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Berlusconi: Back Again Through The Back Door

Judith Harris (January 22, 2015)
Assailed by a hailstorm of legal troubles, one-time Premier and Senator Silvio Berlusconi, 79, was kicked out of the front door of the Senate thirteen months ago. This week Berlusconi returned, albeit through the back door, thanks to his year-old political agreement – some are now calling it an embrace – with Premier Matteo Renzi known as the Nazareno Pact. Together the two, formally adversaries, have defied their own minority factions to pass an important new election law.


ROME – Assailed by a hailstorm of legal troubles, one-time Premier and Senator Silvio Berlusconi, 79, was kicked out of the front door of the Senate thirteen months ago. This week Berlusconi returned, albeit through the back door, thanks to his year-old political agreement – some are now calling it an embrace – with Premier Matteo Renzi known as the Nazareno Pact.

A vote in the Senate Jan. 21 was called to eliminate 35,800 amendments to the ambitious reform bill known as the “Italicum,” whose aim is to make Italy’s election system more efficient. That sounds good, but, because the bill hands considerable power over the choice of candidates to the party bosses, leaving rank-and-file party members little choice, a hefty faction within Renzi’s own PD has fought against the Italicum as it is currently written. The tsunami of hostile amendments was, in fact, theirs. However, the importance of the actual passage of a reformed election law, in the works now for eight years, cannot be understated. Among the other conditions in the Renzi bill:

-- To have parliamentary representation a party must obtain 3% of the vote.

-- In order to avoid small parties from blocking votes, the party winning more than 40% will obtain automatically obtain 340 seats in the 630-seat Parliament

-- The powers of the Senate will be severely reduced so that the decisions in the Chamber of Deputies will not be rejected, creating an endless back-and-forth stalemate

Leading the PD opposition to Renzi on this is Professor Miguel Gotor, an historian and neophyte politician who is the de facto stand-in for Renzi’s real adversary within the party, hardliner Pier Luigi Bersani, PD secretary from 2009 until Renzi succeeded him in 2013. When the vote on dropping the amendments was called, the Gotor-Bersani group of 27 senators voted against their own party, complaining that Renzi would not even negotiate with them – “He only talks with Berlusconi.” The result: despite their defections, Renzi won – but only thanks to 46 votes from Berlusconi’s Forza Italia.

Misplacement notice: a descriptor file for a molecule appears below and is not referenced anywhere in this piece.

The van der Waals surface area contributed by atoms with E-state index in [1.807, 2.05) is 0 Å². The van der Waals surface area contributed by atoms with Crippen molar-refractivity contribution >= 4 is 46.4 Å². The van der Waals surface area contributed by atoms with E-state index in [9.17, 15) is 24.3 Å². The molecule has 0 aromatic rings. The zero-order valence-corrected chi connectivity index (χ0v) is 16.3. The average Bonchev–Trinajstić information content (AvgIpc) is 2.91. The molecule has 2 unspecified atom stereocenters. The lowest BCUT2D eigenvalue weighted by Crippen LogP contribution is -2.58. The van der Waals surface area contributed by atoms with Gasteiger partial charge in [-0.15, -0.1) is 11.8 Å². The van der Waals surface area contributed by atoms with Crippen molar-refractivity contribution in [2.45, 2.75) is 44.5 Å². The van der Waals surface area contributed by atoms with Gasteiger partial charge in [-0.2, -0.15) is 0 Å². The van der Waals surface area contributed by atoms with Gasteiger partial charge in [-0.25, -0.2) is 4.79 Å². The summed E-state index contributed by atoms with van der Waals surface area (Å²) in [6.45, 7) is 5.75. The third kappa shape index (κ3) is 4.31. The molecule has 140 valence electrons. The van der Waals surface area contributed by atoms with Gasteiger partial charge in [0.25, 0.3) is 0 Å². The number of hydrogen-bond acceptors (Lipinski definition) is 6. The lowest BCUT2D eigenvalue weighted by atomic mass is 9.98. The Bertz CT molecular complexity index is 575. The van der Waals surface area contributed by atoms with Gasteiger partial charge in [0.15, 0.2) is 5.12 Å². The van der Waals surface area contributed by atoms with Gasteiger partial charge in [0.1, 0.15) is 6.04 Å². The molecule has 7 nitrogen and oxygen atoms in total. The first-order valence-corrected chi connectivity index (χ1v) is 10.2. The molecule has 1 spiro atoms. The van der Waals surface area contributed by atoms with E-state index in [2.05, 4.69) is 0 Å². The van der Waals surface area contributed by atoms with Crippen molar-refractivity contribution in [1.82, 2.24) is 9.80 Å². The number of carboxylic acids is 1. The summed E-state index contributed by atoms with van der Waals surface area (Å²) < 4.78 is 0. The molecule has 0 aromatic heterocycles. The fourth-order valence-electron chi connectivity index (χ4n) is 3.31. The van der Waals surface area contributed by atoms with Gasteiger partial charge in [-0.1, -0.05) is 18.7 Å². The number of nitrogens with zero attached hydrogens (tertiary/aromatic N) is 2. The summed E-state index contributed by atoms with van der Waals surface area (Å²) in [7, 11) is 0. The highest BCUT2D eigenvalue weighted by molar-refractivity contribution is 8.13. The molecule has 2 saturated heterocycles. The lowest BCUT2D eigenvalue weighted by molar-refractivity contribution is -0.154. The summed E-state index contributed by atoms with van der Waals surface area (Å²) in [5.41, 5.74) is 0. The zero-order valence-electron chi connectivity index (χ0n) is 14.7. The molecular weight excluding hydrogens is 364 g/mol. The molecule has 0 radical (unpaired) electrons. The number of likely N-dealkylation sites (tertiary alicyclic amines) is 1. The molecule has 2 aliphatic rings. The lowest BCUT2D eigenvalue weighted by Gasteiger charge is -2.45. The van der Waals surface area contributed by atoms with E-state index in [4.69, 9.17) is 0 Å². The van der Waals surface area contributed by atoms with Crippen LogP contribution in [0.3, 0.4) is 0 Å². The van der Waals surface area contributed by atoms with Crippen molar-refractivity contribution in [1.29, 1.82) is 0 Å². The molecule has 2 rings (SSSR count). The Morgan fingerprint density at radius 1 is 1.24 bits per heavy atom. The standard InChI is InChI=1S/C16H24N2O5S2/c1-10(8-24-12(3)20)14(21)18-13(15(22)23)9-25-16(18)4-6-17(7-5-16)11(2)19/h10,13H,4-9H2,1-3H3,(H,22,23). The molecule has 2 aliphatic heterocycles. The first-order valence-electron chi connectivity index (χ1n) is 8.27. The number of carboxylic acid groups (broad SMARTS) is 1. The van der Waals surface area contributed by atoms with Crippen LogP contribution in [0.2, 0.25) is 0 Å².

Renzi defends the Nazareno Pact as an informal coalition limited solely to specific reforms in the larger interest of the nation. Berlusconi views the Renzi version of the Italicum as a way to encourage the center-right parties (which include Alfano’s Alleanza Nazionale) to merge. Needless to say, complaints poured in from all sides. “The Nazareno pact is now transformed into the Nazareno party,” in the words of one discomfited PD senator.

 

Nor was everyone in the Berlusconi camp pleased, and at least ten Forza Italia defectors refused to follow Berlusconi’s orders to vote with Renzi. They had a point: in theory Berlusconi is a leader of the opposition to Renzi’s coalition government, whose partner is a Berlusconi breakaway, Angelino Alfano. Said Raffaele Fitto, leader of the Forza Italia dissidents fighting the Berlusconi line, “It was an incredible error on Berlusconi’s part. He is killing Forza Italia.|

Just a year ago Berlusconi and Renzi held a long private meeting at Largo del Nazareno, near the church of Sant’Andrea delle Fratte in Rome, in a building that now houses the national offices of Renzi’s Partito Democratico (PD). Overlooking the two during the meeting were photos dating from the pre-PD political past of the Italian Communist party, including a shot of Fidel Castro playing golf with Che Guevara.

At the time of that meeting Italian politics were at a standstill, thanks to a seemingly unbreakable three-way political split pitting Berlusconi, whose party is again called Forza Italia, on the right, against the center-leftish PD under Renzi and Beppe Grillo’s wild card Movimento Cinque Stelle (M5S). The aim of the accord hammered at that time between Renzi and Berlusconi was to work together basically against Grillo.

The final vote on the Italicum takes place next week, and Gotor promises that the PD dissidents will continue their opposition despite appeals for them to support Renzi’s version of the Italicum. Renzi himself supposedly said in private that, “They [the defectors] are making Berlusconi a central figure again.” Many others here are critical of the minority faction’s obstinacy, on grounds that the dissidents should either leave and create their own party, or back Renzi so that he has no need to negotiate with Berlusconi, in whatever political swap may lie in the background.

The same Berlusconi-Renzi informal coalition is expected to play a key role in Italy’s next urgent vote, which begins in just one week: election of a president to replace Giorgio Napolitano.


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